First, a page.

With RNG Growing across the US, a need to provide heavy duty truck classes that can run on the RNG fuel increases. Companies of all sizes across the country are looking for turnkey solutions to implement in their current fleet. NGV Global Groups remanufacturing plant in Dallas Texas gives them everything they need to incorporate RNG trucking.
Big companies like UPS and InBev have already positioned portions of their natural gas fleets to RNG. Smaller companies, like Green Path Logistics in Dallas Texas, have devoted their entire fleet to RNG ready Trucking for their company. Companies of all sizes are seeing the bigger picture and making then transition now.
NGV Global Group is offering logistic companies a hand holding approach to implementing RNG into their current fleet. A lot of times companies need more than just a place to buy a RNG vehicle. They need assistance or guidance seeing it to fruition. NGV Global Groups approach offers that creating a higher success rate in companies implementation of alternative fuel use.
Call us today and our experts will help you select the right trailer or truck based on your needs.
Energy Vision, a nonprofit focused on viable technologies and strategies for a sustainable, low-carbon energy and transportation future, released its most recent joint assessment of the U.S. renewable natural gas (RNG) industry, performed on behalf of the U.S. Department of Energy’s Argonne National Laboratory. The assessment, which consists of a database of current and projected RNG projects, shows the total number of RNG production facilities in the U.S. that are operational, under construction or planned increased by 42% — from 219 in early 2019 to 312 by the end of 2020. That includes 157 RNG production facilities now operating (up 78% from 2019); 76 projects under construction (up 100%); and 79 projects in planning.
The 157 operational projects represent total RNG production capacity of over 59 million MMBtu (a 30% increase since 2019), the equivalent of over 459 million gallons of diesel — enough to fuel 50,000 refuse trucks (nearly 40% of the refuse trucks in the U.S.). With 155 new RNG projects under construction or being planned, rapid capacity growth should continue in the years ahead, notes Energy Vision.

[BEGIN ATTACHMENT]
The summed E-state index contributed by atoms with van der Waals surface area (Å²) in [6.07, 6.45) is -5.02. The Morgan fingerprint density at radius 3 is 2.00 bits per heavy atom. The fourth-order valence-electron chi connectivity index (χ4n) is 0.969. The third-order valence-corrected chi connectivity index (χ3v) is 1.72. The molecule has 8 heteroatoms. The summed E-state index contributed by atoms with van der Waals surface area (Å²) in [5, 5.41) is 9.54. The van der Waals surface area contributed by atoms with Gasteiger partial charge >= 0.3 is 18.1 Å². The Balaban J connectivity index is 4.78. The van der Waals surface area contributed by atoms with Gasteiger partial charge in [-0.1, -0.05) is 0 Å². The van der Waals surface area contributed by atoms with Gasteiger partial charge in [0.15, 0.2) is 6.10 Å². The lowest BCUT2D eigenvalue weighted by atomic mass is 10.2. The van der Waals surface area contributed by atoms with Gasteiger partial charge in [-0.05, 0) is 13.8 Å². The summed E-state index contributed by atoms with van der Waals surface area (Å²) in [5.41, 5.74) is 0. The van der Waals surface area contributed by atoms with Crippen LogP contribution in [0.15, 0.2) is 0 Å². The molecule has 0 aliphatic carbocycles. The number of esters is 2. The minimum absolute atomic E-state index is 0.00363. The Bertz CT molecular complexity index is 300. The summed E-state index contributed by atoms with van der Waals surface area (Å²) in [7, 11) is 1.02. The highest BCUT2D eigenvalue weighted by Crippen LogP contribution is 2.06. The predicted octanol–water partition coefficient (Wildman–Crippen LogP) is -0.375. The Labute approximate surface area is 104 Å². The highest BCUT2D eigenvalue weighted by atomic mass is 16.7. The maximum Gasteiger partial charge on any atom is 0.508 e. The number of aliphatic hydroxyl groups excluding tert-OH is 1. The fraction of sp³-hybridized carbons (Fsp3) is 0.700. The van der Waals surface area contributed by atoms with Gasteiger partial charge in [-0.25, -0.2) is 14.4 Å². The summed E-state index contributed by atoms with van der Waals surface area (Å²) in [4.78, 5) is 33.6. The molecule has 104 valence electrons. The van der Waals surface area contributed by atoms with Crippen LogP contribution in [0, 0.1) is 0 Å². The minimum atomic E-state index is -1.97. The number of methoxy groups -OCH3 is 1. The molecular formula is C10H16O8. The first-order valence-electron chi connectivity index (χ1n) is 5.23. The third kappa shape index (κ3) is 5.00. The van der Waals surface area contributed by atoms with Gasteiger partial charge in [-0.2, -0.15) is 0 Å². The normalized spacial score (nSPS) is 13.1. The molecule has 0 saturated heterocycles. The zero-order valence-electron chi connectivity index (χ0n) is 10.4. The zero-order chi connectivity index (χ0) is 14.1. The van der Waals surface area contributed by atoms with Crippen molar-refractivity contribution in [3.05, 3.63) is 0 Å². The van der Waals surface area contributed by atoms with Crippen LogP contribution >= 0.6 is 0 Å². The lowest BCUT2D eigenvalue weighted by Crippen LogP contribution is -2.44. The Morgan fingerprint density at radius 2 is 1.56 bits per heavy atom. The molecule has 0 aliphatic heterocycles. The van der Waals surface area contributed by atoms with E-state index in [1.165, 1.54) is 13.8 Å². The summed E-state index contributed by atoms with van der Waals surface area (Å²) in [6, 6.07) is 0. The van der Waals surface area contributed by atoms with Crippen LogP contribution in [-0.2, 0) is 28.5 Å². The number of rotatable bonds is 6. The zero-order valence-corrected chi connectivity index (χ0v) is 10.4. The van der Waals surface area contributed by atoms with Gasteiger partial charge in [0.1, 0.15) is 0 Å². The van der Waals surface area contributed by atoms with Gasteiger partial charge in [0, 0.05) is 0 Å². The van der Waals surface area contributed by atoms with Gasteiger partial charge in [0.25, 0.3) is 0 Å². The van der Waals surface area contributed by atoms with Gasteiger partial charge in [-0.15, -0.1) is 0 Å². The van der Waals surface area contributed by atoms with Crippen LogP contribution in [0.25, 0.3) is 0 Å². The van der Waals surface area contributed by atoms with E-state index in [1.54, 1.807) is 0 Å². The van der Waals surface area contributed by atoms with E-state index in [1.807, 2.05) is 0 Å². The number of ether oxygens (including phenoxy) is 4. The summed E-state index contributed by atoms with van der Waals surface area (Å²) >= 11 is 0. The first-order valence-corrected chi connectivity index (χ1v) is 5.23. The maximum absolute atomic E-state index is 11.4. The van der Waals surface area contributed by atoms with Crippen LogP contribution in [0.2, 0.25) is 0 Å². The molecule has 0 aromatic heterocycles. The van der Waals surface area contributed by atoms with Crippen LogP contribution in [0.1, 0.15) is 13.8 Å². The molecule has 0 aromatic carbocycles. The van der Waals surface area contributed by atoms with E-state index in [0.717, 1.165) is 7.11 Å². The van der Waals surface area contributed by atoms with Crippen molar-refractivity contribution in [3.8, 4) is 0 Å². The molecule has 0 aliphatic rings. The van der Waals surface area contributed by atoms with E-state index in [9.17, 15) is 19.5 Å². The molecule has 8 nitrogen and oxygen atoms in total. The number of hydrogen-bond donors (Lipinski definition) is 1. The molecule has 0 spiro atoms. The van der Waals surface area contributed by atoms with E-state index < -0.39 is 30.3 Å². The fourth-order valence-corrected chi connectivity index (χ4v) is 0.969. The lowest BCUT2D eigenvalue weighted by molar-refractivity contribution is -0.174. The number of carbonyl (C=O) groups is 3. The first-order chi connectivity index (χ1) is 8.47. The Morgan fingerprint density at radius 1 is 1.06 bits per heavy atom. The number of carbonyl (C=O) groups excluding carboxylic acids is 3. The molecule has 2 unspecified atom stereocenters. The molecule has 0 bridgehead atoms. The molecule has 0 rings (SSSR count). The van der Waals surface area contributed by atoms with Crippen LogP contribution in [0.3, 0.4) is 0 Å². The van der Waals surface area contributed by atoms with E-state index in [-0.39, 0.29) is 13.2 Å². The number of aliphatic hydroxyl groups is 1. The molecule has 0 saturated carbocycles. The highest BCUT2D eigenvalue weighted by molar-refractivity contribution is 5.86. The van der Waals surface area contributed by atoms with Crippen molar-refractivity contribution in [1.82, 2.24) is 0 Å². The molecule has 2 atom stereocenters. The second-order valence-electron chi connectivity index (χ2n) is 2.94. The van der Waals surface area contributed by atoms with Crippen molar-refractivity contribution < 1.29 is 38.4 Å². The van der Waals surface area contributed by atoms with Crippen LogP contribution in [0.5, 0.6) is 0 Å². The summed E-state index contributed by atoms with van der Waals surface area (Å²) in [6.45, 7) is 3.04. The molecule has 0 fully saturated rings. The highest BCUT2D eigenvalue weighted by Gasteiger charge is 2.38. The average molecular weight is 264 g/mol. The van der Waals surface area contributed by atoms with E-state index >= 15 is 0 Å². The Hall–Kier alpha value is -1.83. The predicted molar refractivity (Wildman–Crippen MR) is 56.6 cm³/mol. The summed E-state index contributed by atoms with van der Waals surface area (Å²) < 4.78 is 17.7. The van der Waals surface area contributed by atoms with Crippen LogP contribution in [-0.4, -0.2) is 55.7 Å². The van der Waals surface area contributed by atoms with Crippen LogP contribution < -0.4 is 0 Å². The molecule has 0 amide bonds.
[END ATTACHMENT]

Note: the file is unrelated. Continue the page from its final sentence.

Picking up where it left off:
Renewable natural gas (RNG), also known as biomethane, is made by capturing and refining biogas (mostly methane) that organic wastes such as food waste, farm manure and municipal wastewater emit as they decompose. According to Argonne National Laboratory’s GREET model, RNG produced from anaerobic digestion of food waste or dairy and hog manure is net carbon-negative over its lifecycle, including production, transport and use. “More GHGs are captured in producing the fuel than are ever emitted by the vehicles burning it,” explains Matt Tomich, Energy Vision’s president. “This means that making and using RNG can result in lower atmospheric GHGs than if it were never made or used in the first place.” Recent studies estimate that existing domestic sources could produce enough RNG to displace 10% of current U.S. fossil natural gas production, or displace close to 25% of diesel fuel in transportation. “This new assessment shows RNG ramping up quickly, and growth is likely to keep accelerating,” adds Tomich.
NGV Global Groups virtual pipeline division is equipped to help support RNG Facilities meet the growing demand throughout the US. Virtual Pipelines allow RNG into the existing natural gas network for local distribution to homes and businesses. It can also be used as a transportation fuel in natural gas cars, trucks and buses across the country in a time when alternative fueling is needed.